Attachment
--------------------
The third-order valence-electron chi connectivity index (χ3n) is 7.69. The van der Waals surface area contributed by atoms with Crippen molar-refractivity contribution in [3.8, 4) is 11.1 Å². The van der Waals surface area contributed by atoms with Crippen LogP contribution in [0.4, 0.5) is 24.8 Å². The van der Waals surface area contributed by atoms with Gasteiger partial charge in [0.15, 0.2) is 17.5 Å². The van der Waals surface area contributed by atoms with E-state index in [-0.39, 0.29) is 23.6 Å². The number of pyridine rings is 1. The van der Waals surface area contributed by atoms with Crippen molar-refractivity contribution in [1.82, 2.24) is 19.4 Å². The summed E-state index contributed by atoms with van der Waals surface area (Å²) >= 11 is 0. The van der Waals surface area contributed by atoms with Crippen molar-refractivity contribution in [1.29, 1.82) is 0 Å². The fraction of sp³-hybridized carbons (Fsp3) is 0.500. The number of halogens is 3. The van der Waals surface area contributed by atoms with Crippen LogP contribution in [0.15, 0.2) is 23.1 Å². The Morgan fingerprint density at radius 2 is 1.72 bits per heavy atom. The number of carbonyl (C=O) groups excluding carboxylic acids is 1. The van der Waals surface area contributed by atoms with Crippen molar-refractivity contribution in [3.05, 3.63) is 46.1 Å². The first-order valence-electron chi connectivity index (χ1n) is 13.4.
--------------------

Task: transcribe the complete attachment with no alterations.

The third-order valence-electron chi connectivity index (χ3n) is 7.69. The van der Waals surface area contributed by atoms with Crippen molar-refractivity contribution in [3.8, 4) is 11.1 Å². The van der Waals surface area contributed by atoms with Crippen LogP contribution in [0.4, 0.5) is 24.8 Å². The van der Waals surface area contributed by atoms with Gasteiger partial charge in [0.15, 0.2) is 17.5 Å². The van der Waals surface area contributed by atoms with E-state index in [-0.39, 0.29) is 23.6 Å². The number of pyridine rings is 1. The van der Waals surface area contributed by atoms with Crippen molar-refractivity contribution in [1.82, 2.24) is 19.4 Å². The summed E-state index contributed by atoms with van der Waals surface area (Å²) >= 11 is 0. The van der Waals surface area contributed by atoms with Crippen molar-refractivity contribution in [1.29, 1.82) is 0 Å². The fraction of sp³-hybridized carbons (Fsp3) is 0.500. The number of halogens is 3. The van der Waals surface area contributed by atoms with Crippen LogP contribution in [0.15, 0.2) is 23.1 Å². The Morgan fingerprint density at radius 2 is 1.72 bits per heavy atom. The number of carbonyl (C=O) groups excluding carboxylic acids is 1. The van der Waals surface area contributed by atoms with Crippen molar-refractivity contribution in [3.05, 3.63) is 46.1 Å². The first-order valence-electron chi connectivity index (χ1n) is 13.4.